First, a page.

They will continue to feel the after-effects here as Marcus Ericsson was given a three-place grid penalty for the contact, meaning he will likely start from the final row of the grid.


Canada is likely to be a difficult weekend for McLaren as the long straights and harsh acceleration zones will bring out any weaknesses of the power unit. Honda is bringing an upgrade, however, and the team has made gains since the season began.

Chances of a repeat of Jenson Button’s spectacular victory here in 2011 are slim indeed, but the team are sure that steady progress is being made to return them to the top step soon.


The fact that the Manor car cannot produce as much downforce as its rivals means it generally will produce less drag, which may be of benefit down the long straights. Coupled to a Mercedes engine this will see them slightly closer to the pack, but don’t expect miracles.


Haas has an even more aggressive tyre selection than Renault, bringing ten ultra-soft sets per driver and just three of the softs.

Romain Grosjean has taken all of the points for the team so far this year and he achieved the best result of his career to date in Canada for Lotus in 2012 with second place. Esteban Gutierrez was elated just to see the chequered flag in Monaco.

2016 driver form

DriverGrid averageRace averageRace bestRace worstClassified
Lewis Hamilton6.333.00175/6
Nico Rosberg1.672.20175/6
Sebastian Vettel4.503.00244/5
Kimi Raikkonen5.003.00254/6
Felipe Massa9.837.005106/6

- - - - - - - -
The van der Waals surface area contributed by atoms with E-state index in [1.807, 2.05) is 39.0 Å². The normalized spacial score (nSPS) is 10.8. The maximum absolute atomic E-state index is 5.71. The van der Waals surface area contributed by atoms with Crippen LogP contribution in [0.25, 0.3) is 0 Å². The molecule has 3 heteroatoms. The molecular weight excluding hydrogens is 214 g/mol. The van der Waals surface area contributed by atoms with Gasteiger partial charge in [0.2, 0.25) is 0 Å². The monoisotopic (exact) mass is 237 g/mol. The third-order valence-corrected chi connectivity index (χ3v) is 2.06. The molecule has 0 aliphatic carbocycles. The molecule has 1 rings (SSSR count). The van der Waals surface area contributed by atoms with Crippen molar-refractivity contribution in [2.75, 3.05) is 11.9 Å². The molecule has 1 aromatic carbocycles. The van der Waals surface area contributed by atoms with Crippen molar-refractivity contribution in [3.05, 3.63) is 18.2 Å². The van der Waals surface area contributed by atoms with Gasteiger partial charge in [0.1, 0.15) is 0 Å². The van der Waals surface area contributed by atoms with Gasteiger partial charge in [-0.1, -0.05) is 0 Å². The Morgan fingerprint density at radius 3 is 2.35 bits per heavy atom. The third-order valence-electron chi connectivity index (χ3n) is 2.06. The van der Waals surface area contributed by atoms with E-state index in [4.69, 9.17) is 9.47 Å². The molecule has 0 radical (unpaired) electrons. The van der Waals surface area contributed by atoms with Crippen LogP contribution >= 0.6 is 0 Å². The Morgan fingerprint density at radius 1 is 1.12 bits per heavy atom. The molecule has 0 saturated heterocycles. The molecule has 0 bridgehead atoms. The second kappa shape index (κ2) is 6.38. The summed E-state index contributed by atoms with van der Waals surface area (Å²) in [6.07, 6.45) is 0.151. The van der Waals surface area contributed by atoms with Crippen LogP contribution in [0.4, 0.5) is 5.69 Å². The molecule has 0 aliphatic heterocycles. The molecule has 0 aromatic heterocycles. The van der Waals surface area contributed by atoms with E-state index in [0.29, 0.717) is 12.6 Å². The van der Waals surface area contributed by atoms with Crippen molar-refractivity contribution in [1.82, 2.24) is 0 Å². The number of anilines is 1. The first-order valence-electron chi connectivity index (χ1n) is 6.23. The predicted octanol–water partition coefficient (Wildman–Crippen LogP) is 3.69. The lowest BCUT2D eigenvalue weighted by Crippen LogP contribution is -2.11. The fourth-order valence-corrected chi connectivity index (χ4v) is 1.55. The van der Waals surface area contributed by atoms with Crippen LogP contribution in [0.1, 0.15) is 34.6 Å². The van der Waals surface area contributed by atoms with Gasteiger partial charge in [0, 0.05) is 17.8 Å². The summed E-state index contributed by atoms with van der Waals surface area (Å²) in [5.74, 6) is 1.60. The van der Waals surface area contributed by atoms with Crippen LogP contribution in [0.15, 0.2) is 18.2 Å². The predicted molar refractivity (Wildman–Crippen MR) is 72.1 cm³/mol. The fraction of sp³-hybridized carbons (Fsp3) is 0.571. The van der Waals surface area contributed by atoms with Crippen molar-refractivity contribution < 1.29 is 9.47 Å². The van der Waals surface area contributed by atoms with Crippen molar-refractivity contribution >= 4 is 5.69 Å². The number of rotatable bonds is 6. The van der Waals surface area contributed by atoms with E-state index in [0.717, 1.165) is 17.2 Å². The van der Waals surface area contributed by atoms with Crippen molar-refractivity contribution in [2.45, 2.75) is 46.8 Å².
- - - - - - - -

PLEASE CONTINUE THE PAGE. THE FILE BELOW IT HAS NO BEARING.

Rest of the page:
Valtteri Bottas7.678.004126/6
Daniel Ricciardo4.004.832116/6
Daniil Kvyat11.338.753154/6
Nico Hulkenberg10.0010.756154/6
Sergio Perez9.339.833166/6
Kevin Magnussen16.8312.407175/6
Jolyon Palmer17.3314.7511224/5
Max Verstappen9.836.251104/6
Carlos Sainz Jnr8.508.806125/6
Marcus Ericsson17.5013.5012164/6
Felipe Nasr19.0015.8014205/6
Fernando Alonso11.007.675123/5
Jenson Button12.5011.009145/6
Pascal Wehrlein19.8315.8313186/6
Rio Haryanto20.6717.5015214/6
Romain Grosjean14.3310.205195/6
Esteban Gutierrez15.8313.2511174/6
Stoffel Vandoorne12.0010.0010101/1

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2016 Canadian Grand Prix

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Author information

Chris Turner
Being pelted by rain on his first visit to an F1 race at the 1998 British Grand Prix wasn't enough to dim Chris's passion...

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10 comments on “2016 Canadian Grand Prix team-by-team preview”

  1. Ferrari to be 3rd best again

  2. WilliamB (@william-brierty)
    9th June 2016, 14:54

    I know Hamilton is an acclaimed Montreal master, but I would also say it has become one of Rosberg’s stronger circuits too. Last year, he was probably only cost victory by a poor first run in Q3, before the track would lose pace in the final run – he looked marginally faster in race pace the following day. In 2014 he was sublime. He outqualified Lewis on pure pace, before producing a technical masterclass of a race drive to nurse home in second place the ERS failure that hit both W05s that day.

    He owes much of that P2 to the brake issue Sergio Perez was suffering, but nonetheless produced perhaps his best drive of the 2014 season. I remember it as the weekend, and the qualifying session especially, where it started to dawn on me that Nico Rosberg had all the tools he needed take on his illustrious teammate. However Hamilton tends to keep a bag of magic dust about his person, so be prepared for me to be proven wrong…